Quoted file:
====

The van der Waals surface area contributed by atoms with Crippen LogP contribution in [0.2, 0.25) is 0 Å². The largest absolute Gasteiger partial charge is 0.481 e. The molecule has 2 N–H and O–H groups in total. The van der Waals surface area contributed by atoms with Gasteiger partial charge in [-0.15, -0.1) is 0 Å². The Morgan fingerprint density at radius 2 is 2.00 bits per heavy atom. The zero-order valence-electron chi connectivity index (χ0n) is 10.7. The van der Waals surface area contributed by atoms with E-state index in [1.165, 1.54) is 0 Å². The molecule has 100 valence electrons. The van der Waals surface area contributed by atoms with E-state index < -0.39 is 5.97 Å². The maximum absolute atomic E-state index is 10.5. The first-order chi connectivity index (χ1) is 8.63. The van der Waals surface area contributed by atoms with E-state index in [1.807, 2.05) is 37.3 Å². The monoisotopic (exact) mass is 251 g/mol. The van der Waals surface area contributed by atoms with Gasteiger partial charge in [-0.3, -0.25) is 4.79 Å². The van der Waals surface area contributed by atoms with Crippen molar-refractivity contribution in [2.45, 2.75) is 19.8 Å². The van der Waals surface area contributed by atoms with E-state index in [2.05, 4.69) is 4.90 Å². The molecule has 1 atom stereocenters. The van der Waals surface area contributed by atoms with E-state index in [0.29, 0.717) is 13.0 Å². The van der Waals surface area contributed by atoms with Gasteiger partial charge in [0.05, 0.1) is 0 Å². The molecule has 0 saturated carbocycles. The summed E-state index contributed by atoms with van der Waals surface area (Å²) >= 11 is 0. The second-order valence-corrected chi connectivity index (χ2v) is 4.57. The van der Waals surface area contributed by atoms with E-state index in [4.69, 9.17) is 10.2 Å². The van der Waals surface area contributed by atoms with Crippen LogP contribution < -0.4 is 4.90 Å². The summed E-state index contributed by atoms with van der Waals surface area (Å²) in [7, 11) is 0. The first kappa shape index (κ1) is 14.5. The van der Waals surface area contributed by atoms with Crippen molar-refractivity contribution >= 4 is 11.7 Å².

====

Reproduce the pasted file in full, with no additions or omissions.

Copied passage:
The van der Waals surface area contributed by atoms with Crippen LogP contribution in [0.2, 0.25) is 0 Å². The largest absolute Gasteiger partial charge is 0.481 e. The molecule has 2 N–H and O–H groups in total. The van der Waals surface area contributed by atoms with Gasteiger partial charge in [-0.15, -0.1) is 0 Å². The Morgan fingerprint density at radius 2 is 2.00 bits per heavy atom. The zero-order valence-electron chi connectivity index (χ0n) is 10.7. The van der Waals surface area contributed by atoms with E-state index in [1.165, 1.54) is 0 Å². The molecule has 100 valence electrons. The van der Waals surface area contributed by atoms with E-state index < -0.39 is 5.97 Å². The maximum absolute atomic E-state index is 10.5. The first-order chi connectivity index (χ1) is 8.63. The van der Waals surface area contributed by atoms with E-state index in [1.807, 2.05) is 37.3 Å². The monoisotopic (exact) mass is 251 g/mol. The van der Waals surface area contributed by atoms with Gasteiger partial charge in [-0.3, -0.25) is 4.79 Å². The van der Waals surface area contributed by atoms with Crippen molar-refractivity contribution in [2.45, 2.75) is 19.8 Å². The van der Waals surface area contributed by atoms with E-state index in [2.05, 4.69) is 4.90 Å². The molecule has 1 atom stereocenters. The van der Waals surface area contributed by atoms with E-state index in [0.29, 0.717) is 13.0 Å². The van der Waals surface area contributed by atoms with Gasteiger partial charge in [0.05, 0.1) is 0 Å². The molecule has 0 saturated carbocycles. The summed E-state index contributed by atoms with van der Waals surface area (Å²) >= 11 is 0. The second-order valence-corrected chi connectivity index (χ2v) is 4.57. The van der Waals surface area contributed by atoms with E-state index in [4.69, 9.17) is 10.2 Å². The van der Waals surface area contributed by atoms with Crippen LogP contribution < -0.4 is 4.90 Å². The summed E-state index contributed by atoms with van der Waals surface area (Å²) in [7, 11) is 0. The first kappa shape index (κ1) is 14.5. The van der Waals surface area contributed by atoms with Crippen molar-refractivity contribution >= 4 is 11.7 Å².